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BioMed Research International
Volume 2016 (2016), Article ID 6815894, 7 pages
Research Article

Distribution of Suicin Gene Clusters in Streptococcus suis Serotype 2 Belonging to Sequence Types 25 and 28

1Public Health Ontario Laboratory, Toronto, ON, Canada
2Groupe de Recherche en Écologie Buccale (GREB), Faculté de Médecine Dentaire, Université Laval, Quebec City, QC, Canada
3Centre de Recherche en Infectiologie Porcine et Avicole (CRIPA), Fonds de Recherche du Québec-Nature et Technologies (FQRNT), Saint-Hyacinthe, QC, Canada
4Department of Laboratory Medicine and Pathobiology, Faculty of Medicine, University of Toronto, Toronto, ON, Canada
5Groupe de Recherche sur les Maladies Infectieuses du Porc (GREMIP), Faculté de Médecine Vétérinaire, Université de Montréal, Saint-Hyacinthe, QC, Canada

Received 17 August 2016; Accepted 17 November 2016

Academic Editor: Malay Kumar Basu

Copyright © 2016 Taryn B. T. Athey et al. This is an open access article distributed under the Creative Commons Attribution License, which permits unrestricted use, distribution, and reproduction in any medium, provided the original work is properly cited.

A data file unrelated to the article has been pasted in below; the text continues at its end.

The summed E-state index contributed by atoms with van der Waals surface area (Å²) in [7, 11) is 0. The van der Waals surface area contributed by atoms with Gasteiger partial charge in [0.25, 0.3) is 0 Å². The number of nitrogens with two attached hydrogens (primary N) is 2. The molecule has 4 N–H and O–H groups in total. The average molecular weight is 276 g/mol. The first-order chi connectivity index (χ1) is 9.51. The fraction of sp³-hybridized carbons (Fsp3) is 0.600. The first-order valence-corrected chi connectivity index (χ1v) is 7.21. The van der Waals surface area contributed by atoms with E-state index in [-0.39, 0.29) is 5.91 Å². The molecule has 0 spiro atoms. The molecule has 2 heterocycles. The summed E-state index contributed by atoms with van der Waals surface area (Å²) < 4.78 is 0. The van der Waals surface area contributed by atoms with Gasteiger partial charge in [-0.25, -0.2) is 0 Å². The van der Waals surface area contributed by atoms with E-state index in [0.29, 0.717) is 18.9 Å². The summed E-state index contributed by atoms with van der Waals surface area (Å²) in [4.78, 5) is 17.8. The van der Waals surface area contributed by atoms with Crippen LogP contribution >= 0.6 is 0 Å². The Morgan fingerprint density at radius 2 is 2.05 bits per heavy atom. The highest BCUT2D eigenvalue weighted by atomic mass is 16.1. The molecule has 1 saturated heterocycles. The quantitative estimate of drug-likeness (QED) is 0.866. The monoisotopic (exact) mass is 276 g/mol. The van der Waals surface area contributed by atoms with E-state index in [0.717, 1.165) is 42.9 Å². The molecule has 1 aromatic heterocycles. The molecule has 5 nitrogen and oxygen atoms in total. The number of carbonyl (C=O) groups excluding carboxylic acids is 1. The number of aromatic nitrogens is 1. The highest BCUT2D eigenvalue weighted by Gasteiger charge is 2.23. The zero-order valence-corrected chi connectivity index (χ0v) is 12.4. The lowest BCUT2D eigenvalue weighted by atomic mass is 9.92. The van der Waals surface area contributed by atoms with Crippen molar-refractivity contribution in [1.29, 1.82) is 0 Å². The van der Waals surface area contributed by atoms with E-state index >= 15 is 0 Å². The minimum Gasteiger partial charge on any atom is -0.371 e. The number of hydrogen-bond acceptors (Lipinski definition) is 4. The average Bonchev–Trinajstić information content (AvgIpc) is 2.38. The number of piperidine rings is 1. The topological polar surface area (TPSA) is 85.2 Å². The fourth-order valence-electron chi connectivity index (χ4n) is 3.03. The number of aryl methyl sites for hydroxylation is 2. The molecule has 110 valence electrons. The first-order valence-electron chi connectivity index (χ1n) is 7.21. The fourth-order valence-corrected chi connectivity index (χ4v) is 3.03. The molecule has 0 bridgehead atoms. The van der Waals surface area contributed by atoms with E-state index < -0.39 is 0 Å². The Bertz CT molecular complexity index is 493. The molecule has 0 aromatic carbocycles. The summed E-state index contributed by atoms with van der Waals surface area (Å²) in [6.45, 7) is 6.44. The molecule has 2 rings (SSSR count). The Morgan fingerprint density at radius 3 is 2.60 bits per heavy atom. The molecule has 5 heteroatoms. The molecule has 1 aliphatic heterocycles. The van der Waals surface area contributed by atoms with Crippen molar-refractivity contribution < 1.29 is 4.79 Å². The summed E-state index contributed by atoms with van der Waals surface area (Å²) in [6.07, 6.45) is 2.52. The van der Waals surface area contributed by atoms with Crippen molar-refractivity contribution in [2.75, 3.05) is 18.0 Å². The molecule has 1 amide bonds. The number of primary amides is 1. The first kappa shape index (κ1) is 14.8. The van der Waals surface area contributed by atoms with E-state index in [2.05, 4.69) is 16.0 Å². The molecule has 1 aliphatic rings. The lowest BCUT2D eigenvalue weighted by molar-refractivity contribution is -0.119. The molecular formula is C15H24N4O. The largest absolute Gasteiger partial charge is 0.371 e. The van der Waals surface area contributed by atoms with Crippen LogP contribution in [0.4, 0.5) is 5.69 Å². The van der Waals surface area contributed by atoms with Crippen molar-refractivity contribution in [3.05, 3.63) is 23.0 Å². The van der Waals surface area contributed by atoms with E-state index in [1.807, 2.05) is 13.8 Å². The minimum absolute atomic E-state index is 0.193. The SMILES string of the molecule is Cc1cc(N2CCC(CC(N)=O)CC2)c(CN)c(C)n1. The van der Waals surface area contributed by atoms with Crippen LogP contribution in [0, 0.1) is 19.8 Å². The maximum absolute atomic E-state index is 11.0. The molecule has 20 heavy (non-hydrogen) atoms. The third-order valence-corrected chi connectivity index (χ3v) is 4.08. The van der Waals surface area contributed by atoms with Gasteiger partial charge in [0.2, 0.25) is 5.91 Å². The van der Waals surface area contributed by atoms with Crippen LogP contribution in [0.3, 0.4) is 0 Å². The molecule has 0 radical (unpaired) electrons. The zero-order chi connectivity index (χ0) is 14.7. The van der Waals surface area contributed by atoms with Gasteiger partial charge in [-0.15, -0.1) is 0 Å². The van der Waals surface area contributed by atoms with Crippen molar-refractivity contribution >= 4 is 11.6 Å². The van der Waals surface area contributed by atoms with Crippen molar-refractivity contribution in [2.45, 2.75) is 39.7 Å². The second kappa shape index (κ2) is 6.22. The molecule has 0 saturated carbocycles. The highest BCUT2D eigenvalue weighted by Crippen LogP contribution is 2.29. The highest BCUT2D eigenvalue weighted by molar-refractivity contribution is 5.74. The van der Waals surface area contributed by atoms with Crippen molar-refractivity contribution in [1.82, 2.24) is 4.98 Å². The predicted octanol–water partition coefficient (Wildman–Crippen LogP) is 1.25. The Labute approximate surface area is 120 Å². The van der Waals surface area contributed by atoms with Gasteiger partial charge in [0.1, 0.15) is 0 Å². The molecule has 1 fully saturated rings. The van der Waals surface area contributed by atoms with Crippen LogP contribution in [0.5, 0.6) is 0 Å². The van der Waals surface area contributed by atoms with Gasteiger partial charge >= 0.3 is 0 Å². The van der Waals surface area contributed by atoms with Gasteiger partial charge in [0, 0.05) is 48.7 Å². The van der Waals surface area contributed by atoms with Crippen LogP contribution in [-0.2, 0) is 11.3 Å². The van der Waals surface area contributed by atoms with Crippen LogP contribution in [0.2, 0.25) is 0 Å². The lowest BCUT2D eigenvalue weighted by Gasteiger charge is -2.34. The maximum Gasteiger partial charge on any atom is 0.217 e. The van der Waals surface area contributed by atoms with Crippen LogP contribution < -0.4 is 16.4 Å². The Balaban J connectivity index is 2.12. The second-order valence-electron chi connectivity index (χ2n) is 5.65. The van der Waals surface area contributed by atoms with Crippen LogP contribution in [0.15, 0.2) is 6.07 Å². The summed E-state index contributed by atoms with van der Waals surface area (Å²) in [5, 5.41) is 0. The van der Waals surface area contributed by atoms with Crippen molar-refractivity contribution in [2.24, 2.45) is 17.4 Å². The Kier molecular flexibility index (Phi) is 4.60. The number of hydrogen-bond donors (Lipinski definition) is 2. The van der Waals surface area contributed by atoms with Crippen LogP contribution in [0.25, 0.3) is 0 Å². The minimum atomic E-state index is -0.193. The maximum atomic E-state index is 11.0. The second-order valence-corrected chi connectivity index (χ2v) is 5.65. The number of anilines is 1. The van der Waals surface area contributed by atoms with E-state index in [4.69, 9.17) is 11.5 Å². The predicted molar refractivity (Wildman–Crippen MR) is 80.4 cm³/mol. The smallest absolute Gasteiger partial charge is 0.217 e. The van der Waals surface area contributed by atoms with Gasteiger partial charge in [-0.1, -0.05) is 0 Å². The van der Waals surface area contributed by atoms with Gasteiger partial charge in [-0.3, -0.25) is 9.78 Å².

Recently, we reported the purification and characterization of three distinct lantibiotics (named suicin 90-1330, suicin 3908, and suicin 65) produced by Streptococcus suis. In this study, we investigated the distribution of the three suicin lantibiotic gene clusters among serotype 2 S. suis strains belonging to sequence type (ST) 25 and ST28, the two dominant STs identified in North America. The genomes of 102 strains were interrogated for the presence of suicin gene clusters encoding suicins 90-1330, 3908, and 65. The gene cluster encoding suicin 65 was the most prevalent and mainly found among ST25 strains. In contrast, none of the genes related to suicin 90-1330 production were identified in 51 ST25 strains nor in 35/51 ST28 strains. However, the complete suicin 90-1330 gene cluster was found in ten ST28 strains, although some genes in the cluster were truncated in three of these isolates. The vast majority (101/102) of S. suis strains did not possess any of the genes encoding suicin 3908. In conclusion, this study indicates heterogeneous distribution of suicin genes in S. suis.